Salt file.recurse source file not found (file encoding issue)

So I was running this:

    - clean: True
    - user: root
    - group: root
    - dir_mode: 755
    - file_mode: 644
    - source: salt://inst/mediawiki-1.29
    - require:
      - pkg: apache2

And getting an error like this:

          ID: /var/www/
    Function: file.recurse
      Result: False
     Comment: #### /var/www/ ####
              Source file 'salt://inst/mediawiki-1.29/vendor/james-heinrich/getid3/getid3/' not found

              #### /var/www/ ####
              Source file 'salt://inst/mediawiki-1.29/vendor/james-heinrich/getid3/getid3/' not found
     Started: 14:27:18.352264
    Duration: 134735.945 ms

The issue was that the source files mentioned weren’t in UTF-8 format. To convert the files I ran, e.g.:

$ iconv -f WINDOWS-1252 -t UTF-8//TRANSLIT < >

(Actually I couldn’t get the ‘iconv’ command to work so I edited manually in Vim)

Installing .NET on Debian 9

After installing Visual Studio Code I followed the instructions from .NET Tutorial – Hello World in 10 minutes, basically:

wget -qO- | gpg --dearmor > microsoft.asc.gpg
sudo mv microsoft.asc.gpg /etc/apt/trusted.gpg.d/
wget -q
sudo mv prod.list /etc/apt/sources.list.d/microsoft-prod.list
sudo chown root:root /etc/apt/trusted.gpg.d/microsoft.asc.gpg
sudo chown root:root /etc/apt/sources.list.d/microsoft-prod.list


sudo apt-get update
sudo apt-get install dotnet-sdk-2.1

Then for example to create a new console project:

dotnet new console -o myApp
cd myApp

I ended up reading MICROSOFT SOFTWARE LICENSE TERMS for the MICROSOFT .NET LIBRARY which included this doozy:

The software may collect information about you and your use of the software, and send that to Microsoft.

Ah, Microsoft. You haven’t changed.

I found some notes about how to disable telemetry:

The .NET Core tools collect usage data in order to help us improve your experience. The data is anonymous and doesn’t include command-line arguments. The data is collected by Microsoft and shared with the community. You can opt-out of telemetry by setting the DOTNET_CLI_TELEMETRY_OPTOUT environment variable to ‘1’ or ‘true’ using your favorite shell.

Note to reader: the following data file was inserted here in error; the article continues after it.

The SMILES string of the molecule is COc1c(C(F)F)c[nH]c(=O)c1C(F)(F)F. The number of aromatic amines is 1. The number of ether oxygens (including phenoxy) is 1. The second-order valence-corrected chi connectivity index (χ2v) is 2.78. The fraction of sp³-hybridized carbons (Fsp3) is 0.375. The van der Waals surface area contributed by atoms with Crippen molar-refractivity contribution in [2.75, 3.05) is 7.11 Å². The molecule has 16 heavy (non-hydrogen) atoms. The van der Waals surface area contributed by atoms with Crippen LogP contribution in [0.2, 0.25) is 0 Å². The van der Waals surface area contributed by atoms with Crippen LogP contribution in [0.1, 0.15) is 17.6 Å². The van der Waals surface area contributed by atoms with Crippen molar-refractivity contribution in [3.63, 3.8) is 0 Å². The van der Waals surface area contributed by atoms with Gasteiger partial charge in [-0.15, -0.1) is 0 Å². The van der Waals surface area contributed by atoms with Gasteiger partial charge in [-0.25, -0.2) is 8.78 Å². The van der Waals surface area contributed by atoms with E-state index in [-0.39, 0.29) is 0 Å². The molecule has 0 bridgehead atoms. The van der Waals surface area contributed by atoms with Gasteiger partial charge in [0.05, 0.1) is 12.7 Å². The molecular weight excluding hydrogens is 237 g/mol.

Read more about .NET Core CLI Tools telemetry:

I have added the opt-out environment variable via jj5-bin.

Debugging JINJA in Salt Stack

So I was trying to figure out how to report the template source file within the template itself and I found myself wanting to know what was available in the JINJA globals for a Salt Stack JINJA template.

Turns out you use the show_full_context() function, like this:

Context is: {{ show_full_context() }}

You can parse the output to see what top-level items are available. In my case I found the ‘source’ setting for the JINJA template in use.

Hot tip: if you’re using Vim to inspect the show_full_context() output, try using ‘%’ or ‘]}’ to move between matching braces.

Bonus: while I was learning about reporting the JINJA context I discovered that you can call Salt functions from JINJA templates, like this:

# The following two function calls are equivalent.
{{ salt['']('whoami') }}
{{'whoami') }}


I wrote the below BASH function today. It’s good because it performs super well compared to the alternative commands (which are commented out below above the new commands):

own() {

  echo "Taking ownership..."
  #chown -R jj5:jj5 .
  find . \! -user jj5 -or \! -group jj5 -execdir chown jj5:jj5  "{}" \;
  [ "$?" = 0 ] || { echo "Could not take ownership in '$PWD'."; exit 1; }

  echo "Fixing directory permissions..."
  #find . -type d -execdir chmod u+rwx "{}" \;
  find . -type d -and \( \! -perm /u=r -or \! -perm /u=w -or \! -perm /u=x \) -execdir chmod u+rwx "{}" \;
  [ "$?" = 0 ] || { echo "Could not fix directory permissions in '$PWD'."; exit 1; }

  echo "Fixing file permissions..."
  #find . -type f -execdir chmod u+rw "{}" \;
  find . -type f -and \( \! -perm /u=r -or \! -perm /u=w \) -execdir chmod u+rw "{}" \;
  [ "$?" = 0 ] || { echo "Could not fix file permissions in '$PWD'."; exit 1; }


The basic premise is don’t do work which doesn’t need to be done!

NetBeans PHP “Invalid include path”

So I migrated my projects from a Debian 8 (Jessie) system to a Debian 9 (Stretch) system. The default NetBeans installed by apt-get install netbeans on Strech was 8.1, and it didn’t include PHP support, so I manually installed NetBeans 8.2.

When I opened my old projects I got an error about an invalid global PHP include path.

So initially I edited ~/.netbeans/8.2/ to change the settings (to remove /usr/share/php5, because in Stretch I’m running PHP 7.0). But that didn’t work. Each time I ran NetBeans the file was overwritten with the old php5 directory.

So then I found ~/.netbeans/8.2/config/Preferences/org/netbeans/modules/php/project/ In there I edited the phpGlobalIncludPath and removed the /usr/share/php5 directory.

Then when I reopened NetBeans all of my projects opened properly without an error! Everything is easy when you know how!

Navigate to matching brace in NetBeans

So I wanted to know the keyboard shortcut to navigate between matching braces in my PHP (and other) code in NetBeans. I’m running NetBeans 8.2. So I searched and found General Editor Features which said “to find a shortcut for a specific command, type the command name in the Search field.” So the Search field they’re talking about is on the Keymap screen under Tools -> Options. After creating myself a custom Keymap Profile based on the NetBeans default settings I searched in the ‘Search:’ box for ‘match’ and found ‘Insertion Point to Matching Brace’ which is Ctrl+OPEN_BRACKET. Everything is easy when you know how!